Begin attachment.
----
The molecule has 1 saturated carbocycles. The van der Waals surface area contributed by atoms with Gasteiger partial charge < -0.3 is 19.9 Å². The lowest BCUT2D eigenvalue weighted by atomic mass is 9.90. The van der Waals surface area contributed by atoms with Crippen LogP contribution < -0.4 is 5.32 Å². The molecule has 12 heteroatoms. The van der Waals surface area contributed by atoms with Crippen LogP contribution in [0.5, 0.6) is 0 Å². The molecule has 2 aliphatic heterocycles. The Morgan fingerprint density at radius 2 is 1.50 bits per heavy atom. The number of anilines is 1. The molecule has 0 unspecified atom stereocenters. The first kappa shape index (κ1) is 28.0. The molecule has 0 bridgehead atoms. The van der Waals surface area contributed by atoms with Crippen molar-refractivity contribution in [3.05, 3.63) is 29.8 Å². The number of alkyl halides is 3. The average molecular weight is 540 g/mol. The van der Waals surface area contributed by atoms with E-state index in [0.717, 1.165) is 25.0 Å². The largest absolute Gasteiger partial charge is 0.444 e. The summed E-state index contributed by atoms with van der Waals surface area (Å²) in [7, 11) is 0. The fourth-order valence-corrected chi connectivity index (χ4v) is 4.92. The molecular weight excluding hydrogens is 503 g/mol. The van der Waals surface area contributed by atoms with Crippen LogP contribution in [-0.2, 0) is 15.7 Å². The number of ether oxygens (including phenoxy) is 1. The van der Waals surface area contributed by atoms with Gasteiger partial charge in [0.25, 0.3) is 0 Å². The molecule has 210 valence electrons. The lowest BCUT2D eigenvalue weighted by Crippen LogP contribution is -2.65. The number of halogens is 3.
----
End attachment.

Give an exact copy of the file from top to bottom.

The molecule has 1 saturated carbocycles. The van der Waals surface area contributed by atoms with Gasteiger partial charge < -0.3 is 19.9 Å². The lowest BCUT2D eigenvalue weighted by atomic mass is 9.90. The van der Waals surface area contributed by atoms with Crippen LogP contribution < -0.4 is 5.32 Å². The molecule has 12 heteroatoms. The van der Waals surface area contributed by atoms with Crippen LogP contribution in [0.5, 0.6) is 0 Å². The molecule has 2 aliphatic heterocycles. The Morgan fingerprint density at radius 2 is 1.50 bits per heavy atom. The number of anilines is 1. The molecule has 0 unspecified atom stereocenters. The first kappa shape index (κ1) is 28.0. The molecule has 0 bridgehead atoms. The van der Waals surface area contributed by atoms with Crippen molar-refractivity contribution in [3.05, 3.63) is 29.8 Å². The number of alkyl halides is 3. The average molecular weight is 540 g/mol. The van der Waals surface area contributed by atoms with E-state index in [0.717, 1.165) is 25.0 Å². The largest absolute Gasteiger partial charge is 0.444 e. The summed E-state index contributed by atoms with van der Waals surface area (Å²) in [7, 11) is 0. The fourth-order valence-corrected chi connectivity index (χ4v) is 4.92. The molecular weight excluding hydrogens is 503 g/mol. The van der Waals surface area contributed by atoms with Crippen LogP contribution in [-0.2, 0) is 15.7 Å². The number of ether oxygens (including phenoxy) is 1. The van der Waals surface area contributed by atoms with Gasteiger partial charge in [0.25, 0.3) is 0 Å². The molecule has 210 valence electrons. The lowest BCUT2D eigenvalue weighted by Crippen LogP contribution is -2.65. The number of halogens is 3.